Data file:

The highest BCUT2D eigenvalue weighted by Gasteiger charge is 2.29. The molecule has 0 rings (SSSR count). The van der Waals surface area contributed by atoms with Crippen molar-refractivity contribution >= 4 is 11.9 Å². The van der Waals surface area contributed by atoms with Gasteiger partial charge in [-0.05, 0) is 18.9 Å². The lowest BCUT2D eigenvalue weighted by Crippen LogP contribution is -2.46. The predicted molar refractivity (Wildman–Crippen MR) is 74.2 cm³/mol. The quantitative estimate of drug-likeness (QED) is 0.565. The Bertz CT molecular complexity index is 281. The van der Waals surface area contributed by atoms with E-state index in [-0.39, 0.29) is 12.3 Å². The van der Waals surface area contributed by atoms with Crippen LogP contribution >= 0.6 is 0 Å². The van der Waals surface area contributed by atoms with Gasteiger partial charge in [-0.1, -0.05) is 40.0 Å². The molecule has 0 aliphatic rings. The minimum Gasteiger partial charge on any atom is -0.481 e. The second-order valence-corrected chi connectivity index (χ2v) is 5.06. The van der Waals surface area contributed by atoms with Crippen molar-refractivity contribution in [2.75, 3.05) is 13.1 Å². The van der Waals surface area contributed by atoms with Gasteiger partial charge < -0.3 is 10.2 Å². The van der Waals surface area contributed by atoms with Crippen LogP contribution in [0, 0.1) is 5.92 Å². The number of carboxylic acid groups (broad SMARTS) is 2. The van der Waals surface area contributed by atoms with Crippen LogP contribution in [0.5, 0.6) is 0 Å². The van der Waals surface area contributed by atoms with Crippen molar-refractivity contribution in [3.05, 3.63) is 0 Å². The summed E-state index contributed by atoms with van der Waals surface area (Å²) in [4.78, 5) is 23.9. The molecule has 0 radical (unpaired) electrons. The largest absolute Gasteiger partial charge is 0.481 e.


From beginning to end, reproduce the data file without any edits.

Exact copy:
The highest BCUT2D eigenvalue weighted by Gasteiger charge is 2.29. The molecule has 0 rings (SSSR count). The van der Waals surface area contributed by atoms with Crippen molar-refractivity contribution >= 4 is 11.9 Å². The van der Waals surface area contributed by atoms with Gasteiger partial charge in [-0.05, 0) is 18.9 Å². The lowest BCUT2D eigenvalue weighted by Crippen LogP contribution is -2.46. The predicted molar refractivity (Wildman–Crippen MR) is 74.2 cm³/mol. The quantitative estimate of drug-likeness (QED) is 0.565. The Bertz CT molecular complexity index is 281. The van der Waals surface area contributed by atoms with E-state index in [-0.39, 0.29) is 12.3 Å². The van der Waals surface area contributed by atoms with Crippen LogP contribution >= 0.6 is 0 Å². The van der Waals surface area contributed by atoms with Gasteiger partial charge in [-0.1, -0.05) is 40.0 Å². The molecule has 0 aliphatic rings. The minimum Gasteiger partial charge on any atom is -0.481 e. The second-order valence-corrected chi connectivity index (χ2v) is 5.06. The van der Waals surface area contributed by atoms with Crippen molar-refractivity contribution in [2.75, 3.05) is 13.1 Å². The van der Waals surface area contributed by atoms with Gasteiger partial charge < -0.3 is 10.2 Å². The van der Waals surface area contributed by atoms with Crippen LogP contribution in [0, 0.1) is 5.92 Å². The number of carboxylic acid groups (broad SMARTS) is 2. The van der Waals surface area contributed by atoms with Crippen LogP contribution in [0.5, 0.6) is 0 Å². The van der Waals surface area contributed by atoms with Crippen molar-refractivity contribution in [3.05, 3.63) is 0 Å². The summed E-state index contributed by atoms with van der Waals surface area (Å²) in [4.78, 5) is 23.9. The molecule has 0 radical (unpaired) electrons. The largest absolute Gasteiger partial charge is 0.481 e.